Having spent about 30 years bowling off spin and studied the various techniques of other spin bowlers and discussed this with bowlers I have met with a view to learning something, I have decided to put my thoughts into print.  

When I say “discussed this with some” it was clear that some spin bowlers, while still playing, were often reluctant to talk about what they saw as their own secrets.  It was as if details of their own skills or variations might be spread abroad and batsmen might become better prepared to bat against them.  

This was more the case outside Ireland as there were only a few top class spinners bowling in Ireland in my own particular generation.  Having a good balance in a bowling attack was not always possible.  Ideally you would have two opening bowlers, an all rounder fast or medium paced bowler, a slow left arm spinner and a right arm off spinner.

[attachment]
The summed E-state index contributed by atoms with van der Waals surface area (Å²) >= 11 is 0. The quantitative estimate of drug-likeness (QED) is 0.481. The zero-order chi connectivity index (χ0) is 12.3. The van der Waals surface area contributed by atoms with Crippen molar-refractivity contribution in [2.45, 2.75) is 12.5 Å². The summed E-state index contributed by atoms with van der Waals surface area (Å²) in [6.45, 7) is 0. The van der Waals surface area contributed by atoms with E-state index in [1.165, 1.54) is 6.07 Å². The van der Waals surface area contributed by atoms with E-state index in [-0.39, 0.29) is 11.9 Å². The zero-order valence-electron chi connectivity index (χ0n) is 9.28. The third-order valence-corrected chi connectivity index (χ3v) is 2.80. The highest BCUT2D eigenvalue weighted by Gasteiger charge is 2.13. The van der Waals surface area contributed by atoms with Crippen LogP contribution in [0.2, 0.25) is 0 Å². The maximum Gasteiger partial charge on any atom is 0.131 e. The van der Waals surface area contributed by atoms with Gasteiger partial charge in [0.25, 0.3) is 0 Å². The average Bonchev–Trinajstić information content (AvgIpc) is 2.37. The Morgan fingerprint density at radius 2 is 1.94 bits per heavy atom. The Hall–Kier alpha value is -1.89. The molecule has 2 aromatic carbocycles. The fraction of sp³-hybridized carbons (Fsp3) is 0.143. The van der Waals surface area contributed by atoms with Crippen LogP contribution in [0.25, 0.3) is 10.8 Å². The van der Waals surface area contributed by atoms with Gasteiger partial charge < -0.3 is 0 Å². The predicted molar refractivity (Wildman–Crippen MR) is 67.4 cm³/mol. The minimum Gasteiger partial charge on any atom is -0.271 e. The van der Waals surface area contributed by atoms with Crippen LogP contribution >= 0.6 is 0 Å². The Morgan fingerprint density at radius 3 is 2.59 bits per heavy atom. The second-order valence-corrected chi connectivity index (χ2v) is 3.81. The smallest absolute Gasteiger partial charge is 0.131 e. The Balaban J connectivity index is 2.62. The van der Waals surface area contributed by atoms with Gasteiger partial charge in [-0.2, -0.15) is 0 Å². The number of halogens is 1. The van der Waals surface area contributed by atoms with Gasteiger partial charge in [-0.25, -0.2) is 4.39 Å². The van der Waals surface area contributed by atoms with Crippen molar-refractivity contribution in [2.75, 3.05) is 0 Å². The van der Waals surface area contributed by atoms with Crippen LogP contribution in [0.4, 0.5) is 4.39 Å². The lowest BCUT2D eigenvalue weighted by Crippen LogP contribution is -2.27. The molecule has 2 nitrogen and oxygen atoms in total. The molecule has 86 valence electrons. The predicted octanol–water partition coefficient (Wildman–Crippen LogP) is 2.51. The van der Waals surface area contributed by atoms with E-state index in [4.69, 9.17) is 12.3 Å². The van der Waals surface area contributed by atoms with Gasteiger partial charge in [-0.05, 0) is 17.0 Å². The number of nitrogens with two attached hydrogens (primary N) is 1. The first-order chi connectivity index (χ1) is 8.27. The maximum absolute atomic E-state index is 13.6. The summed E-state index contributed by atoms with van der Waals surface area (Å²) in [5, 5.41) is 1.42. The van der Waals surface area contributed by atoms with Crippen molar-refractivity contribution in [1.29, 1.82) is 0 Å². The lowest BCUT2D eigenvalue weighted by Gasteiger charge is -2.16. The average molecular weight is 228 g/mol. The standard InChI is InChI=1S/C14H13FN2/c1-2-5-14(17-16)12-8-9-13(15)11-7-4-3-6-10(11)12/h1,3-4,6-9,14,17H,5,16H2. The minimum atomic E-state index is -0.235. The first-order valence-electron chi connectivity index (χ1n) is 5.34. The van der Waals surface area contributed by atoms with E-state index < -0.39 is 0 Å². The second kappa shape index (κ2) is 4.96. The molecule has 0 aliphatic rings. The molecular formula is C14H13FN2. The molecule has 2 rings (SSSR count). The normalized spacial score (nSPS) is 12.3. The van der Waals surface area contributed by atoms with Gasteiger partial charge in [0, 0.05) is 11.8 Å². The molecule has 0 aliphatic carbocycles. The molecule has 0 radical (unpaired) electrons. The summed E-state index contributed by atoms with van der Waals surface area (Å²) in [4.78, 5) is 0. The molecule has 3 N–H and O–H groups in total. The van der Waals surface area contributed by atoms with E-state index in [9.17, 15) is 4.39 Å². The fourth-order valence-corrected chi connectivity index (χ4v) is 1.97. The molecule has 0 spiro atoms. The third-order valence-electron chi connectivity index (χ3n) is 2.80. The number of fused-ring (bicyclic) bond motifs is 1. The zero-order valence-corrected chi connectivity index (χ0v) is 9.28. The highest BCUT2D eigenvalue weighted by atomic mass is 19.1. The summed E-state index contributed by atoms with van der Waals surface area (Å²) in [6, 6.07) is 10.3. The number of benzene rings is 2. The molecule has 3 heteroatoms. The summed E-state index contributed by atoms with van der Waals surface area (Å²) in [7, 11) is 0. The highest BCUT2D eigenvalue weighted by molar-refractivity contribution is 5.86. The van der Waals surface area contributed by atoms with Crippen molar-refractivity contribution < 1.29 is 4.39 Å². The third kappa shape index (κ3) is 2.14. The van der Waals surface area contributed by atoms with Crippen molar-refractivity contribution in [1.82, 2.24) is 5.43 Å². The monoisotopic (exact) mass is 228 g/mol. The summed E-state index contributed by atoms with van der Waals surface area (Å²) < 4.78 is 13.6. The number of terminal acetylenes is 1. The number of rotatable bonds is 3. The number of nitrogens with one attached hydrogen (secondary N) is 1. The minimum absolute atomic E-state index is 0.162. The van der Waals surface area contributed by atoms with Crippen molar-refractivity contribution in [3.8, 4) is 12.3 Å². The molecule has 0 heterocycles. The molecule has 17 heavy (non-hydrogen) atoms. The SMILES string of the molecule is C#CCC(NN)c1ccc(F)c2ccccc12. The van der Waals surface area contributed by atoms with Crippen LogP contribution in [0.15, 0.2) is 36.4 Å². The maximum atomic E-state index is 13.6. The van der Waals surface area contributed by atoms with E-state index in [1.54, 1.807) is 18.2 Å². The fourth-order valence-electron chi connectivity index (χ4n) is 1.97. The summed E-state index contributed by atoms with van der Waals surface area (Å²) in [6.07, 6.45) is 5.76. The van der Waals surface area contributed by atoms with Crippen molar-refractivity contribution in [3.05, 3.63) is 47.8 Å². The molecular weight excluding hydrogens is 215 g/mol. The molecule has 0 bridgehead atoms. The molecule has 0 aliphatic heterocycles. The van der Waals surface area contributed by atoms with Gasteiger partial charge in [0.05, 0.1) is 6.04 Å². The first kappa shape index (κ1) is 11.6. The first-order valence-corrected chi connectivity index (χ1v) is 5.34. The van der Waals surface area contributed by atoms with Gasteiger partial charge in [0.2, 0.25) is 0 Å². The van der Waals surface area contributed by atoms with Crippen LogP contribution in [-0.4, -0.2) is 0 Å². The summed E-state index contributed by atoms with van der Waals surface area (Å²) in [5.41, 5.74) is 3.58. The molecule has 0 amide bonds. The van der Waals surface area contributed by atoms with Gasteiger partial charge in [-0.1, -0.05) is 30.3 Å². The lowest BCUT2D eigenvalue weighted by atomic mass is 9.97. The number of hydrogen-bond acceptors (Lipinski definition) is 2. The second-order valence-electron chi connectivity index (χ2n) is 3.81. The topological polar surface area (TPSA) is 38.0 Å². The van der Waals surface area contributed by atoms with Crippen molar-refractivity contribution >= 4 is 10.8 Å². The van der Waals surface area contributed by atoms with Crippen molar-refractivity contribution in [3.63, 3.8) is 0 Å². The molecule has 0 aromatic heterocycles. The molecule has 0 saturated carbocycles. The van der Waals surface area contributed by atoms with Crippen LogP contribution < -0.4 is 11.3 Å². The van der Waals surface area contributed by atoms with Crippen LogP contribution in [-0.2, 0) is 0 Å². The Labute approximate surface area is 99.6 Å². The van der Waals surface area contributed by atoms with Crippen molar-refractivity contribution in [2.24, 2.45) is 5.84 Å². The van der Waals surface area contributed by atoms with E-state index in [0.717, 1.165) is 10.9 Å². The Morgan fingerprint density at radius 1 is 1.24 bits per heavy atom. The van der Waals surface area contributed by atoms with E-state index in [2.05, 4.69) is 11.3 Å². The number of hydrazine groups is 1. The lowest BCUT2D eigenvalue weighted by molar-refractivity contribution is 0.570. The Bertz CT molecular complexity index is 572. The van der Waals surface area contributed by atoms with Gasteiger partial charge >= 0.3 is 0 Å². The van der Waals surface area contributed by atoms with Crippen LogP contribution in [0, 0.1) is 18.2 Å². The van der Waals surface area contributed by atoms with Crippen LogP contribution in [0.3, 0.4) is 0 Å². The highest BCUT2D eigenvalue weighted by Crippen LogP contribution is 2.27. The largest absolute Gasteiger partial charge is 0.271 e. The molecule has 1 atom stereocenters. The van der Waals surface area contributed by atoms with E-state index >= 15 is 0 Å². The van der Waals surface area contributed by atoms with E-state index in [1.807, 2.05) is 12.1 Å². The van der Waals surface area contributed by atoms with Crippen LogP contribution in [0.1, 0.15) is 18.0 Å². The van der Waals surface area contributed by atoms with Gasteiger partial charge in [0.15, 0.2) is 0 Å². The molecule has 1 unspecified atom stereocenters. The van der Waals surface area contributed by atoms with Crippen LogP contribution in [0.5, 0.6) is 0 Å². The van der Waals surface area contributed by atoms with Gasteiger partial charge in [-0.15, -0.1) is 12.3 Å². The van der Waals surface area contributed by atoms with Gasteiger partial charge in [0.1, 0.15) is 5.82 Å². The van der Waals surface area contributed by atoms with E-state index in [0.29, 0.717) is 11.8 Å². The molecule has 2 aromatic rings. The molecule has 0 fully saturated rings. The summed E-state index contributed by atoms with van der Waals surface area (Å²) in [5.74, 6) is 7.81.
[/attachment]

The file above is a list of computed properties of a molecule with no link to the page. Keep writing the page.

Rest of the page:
I was fortunate to bowl at club level with Stan Oakes who was a classical left armer who turned the ball and at international level with Dermot Monteith who is seen as the foremost purveyor of slow left arm ever to play for Ireland.  

It is always an assistance to have someone bowling at the other end spinning the ball in a different direction and doing so accurately.  I would have learnt more from Dermot than anyone else.  I played a few times against the famous Essex side of the early 70s and they had David Acfield bowling off breaks, Ray East bowling slow left arm and Robin Hobbs bowling leg breaks.

Leg break bowlers had become very rare and there were very few around.  It appeared that wrist spinners could not be relied upon to be sufficiently accurate.  It is understandably more difficult to be consistently accurate if you are using your wrist far more than a finger spinner but it is one of the most welcome developments in recent times to be able to watch wrist spinners perform in all types of cricket.  

After Hobbs played 7 times for England (1967-71) there was a 21 year wait until the next leg spinner, Ian Salisbury, was capped.  He has been rated as the worst specialist bowler to play test cricket with an average of 77 in fifteen tests.